This year’s refreshing spring with abundant rainfall and lower-than-average sunshine, combined with a record-breaking June with above-average sunshine, is set to bring “a spectacular autumn colour show” say experts from Forestry England.
Data from the Met Office shows that England’s wet spring saw rainfall 55% above the average across the UK during March, making it provisionally the 6th wettest March since records began in 1836.
This abundance of rain, however, has helped set the stage for a stunning display of colourful leaves in autumn according to Forestry England.
This is because the rain provided plenty of moisture to the soil, which helps to promote strong and healthy growth.
While the lower-than-average sunshine during March may have suggested a fainter display of colour this autumn, Forestry England predict that it will add a unique touch to the upcoming autumn transformation.
The reduced sunlight will have influenced the process of photosynthesis during the beginning of spring but plenty of sunshine since has meant a good growing season for the nation’s forests, helping them build up plenty of the sugars which produce the stunning autumn reds, golds and oranges as they are absorbed back into the tree.
Instead of following the usual pattern, the weather experienced in early spring could lead to a more gradual and enchanting shift in leaf colours this autumn, creating a beautiful mix of colours that are truly one-of-a-kind.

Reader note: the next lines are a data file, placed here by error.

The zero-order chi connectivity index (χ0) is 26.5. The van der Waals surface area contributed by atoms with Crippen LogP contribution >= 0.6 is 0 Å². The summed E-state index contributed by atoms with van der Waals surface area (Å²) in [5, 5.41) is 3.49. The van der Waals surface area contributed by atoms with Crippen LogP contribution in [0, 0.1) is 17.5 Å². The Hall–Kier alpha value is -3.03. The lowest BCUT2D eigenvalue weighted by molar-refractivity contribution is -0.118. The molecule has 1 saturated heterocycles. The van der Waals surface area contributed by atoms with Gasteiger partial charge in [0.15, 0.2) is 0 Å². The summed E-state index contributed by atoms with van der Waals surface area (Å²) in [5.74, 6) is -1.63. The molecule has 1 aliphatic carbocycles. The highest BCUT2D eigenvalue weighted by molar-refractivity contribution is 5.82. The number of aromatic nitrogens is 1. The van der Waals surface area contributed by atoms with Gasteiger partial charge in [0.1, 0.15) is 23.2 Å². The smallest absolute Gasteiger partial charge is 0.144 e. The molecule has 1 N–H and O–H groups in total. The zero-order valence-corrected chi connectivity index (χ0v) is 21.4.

The hot start to September could also have an impact on when we see begin to see autumn colours this year.
If temperatures remain high, this can delay the onset of autumn and the subsequent colour change in leaves.
Colour changes in tree leaves take place as the days become shorter and evening temperatures cool, with the green chlorophyll in the leaves starting to disappear, exposing yellow and orange hues.
So, while the warm weather may slightly alter the beginning of autumn, it can also extend it, offering more chances for people to witness nature’s splendid transformation.
Andrew Smith, Westonbirt Arboretum director said: “It’s amazing to see how all the different factors come together to create autumn colour every year.
“While the wet spring and reduced sunshine may bring delightful surprises, other elements also play a significant role.
“Factors such as genetics, tree species, elevation, and local climate conditions all contribute to the magical spectacle.
“This combination ensures that the intensity and timing of the autumn colours remain a wonderful mystery every year.”
To increase the resilience of the nation’s forests in the fight against climate, Forestry England is planting diverse species of trees which will thrive in the climate conditions predicted over the next decades.
Sycamore, wild cherry, hornbeam, small-leaved lime, and oak to name a few should also bring a riot of future autumn colour for visitors to enjoy well into the future.